The Supreme Court recently ruled that the burden an employer must meet in denying a requested religious accommodation is “substantial” and not merely “de minimis.” Employers will now have a harder time denying religious accommodations.
How much greater will the burden on employers be? That is yet to be seen, as the Supreme Court sent the case back down to the lower court for further proceedings consistent with its opinion. Also, we expect new guidance from the Equal Employment Opportunity Commission in light of the Court’s ruling.
On June 29, the U.S. Supreme Court issued its ruling in Groff v. DeJoy, Postmaster General, unanimously clarifying Title VII’s religious accommodation requirements. The Court ruled that an employer that denies a religious accommodation must show that the burden of granting the accommodation requested would result in substantially increased costs in relation to the conduct of its particular business. This “substantial burden” showing is in contrast to the long-established “de minimis” cost, a test used by courts since 1977. In doing so, the Court heightened the bar for the employers to show that proposed religious accommodations are unduly burdensome and bolstered an employee’s ability to obtain such accommodations at work for their religious practices.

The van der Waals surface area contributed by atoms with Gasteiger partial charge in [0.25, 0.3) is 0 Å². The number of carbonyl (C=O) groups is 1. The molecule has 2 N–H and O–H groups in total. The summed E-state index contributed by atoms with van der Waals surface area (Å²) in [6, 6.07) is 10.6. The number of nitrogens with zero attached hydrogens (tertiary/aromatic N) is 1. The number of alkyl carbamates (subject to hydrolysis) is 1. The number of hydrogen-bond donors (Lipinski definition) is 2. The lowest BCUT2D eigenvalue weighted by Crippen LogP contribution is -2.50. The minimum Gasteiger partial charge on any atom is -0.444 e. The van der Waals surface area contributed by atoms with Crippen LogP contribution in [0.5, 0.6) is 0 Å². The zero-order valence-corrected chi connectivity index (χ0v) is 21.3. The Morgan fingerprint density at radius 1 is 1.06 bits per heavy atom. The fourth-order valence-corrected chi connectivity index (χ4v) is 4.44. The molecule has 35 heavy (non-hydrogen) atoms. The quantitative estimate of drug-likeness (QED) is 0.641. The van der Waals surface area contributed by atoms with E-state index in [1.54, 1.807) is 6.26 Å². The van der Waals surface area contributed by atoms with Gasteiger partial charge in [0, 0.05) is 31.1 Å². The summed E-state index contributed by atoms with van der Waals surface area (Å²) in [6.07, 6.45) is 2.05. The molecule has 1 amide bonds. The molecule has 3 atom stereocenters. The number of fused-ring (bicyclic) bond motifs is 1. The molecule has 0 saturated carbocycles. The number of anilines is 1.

Title VII of the Civil Rights Act of 1964 requires employers to accommodate the religious practice of their employees unless doing so would impose an “undue hardship on the conduct of the employer’s business.” 42 U.S.C. §2000e(j). In 1977, in Trans World Airlines v. Hardison, 432 U.S. 63, the Supreme Court determined that the “undue hardship” defense to granting an employee’s religious accommodation request required employers to show anything imposing more than a “de minimis” cost to the business.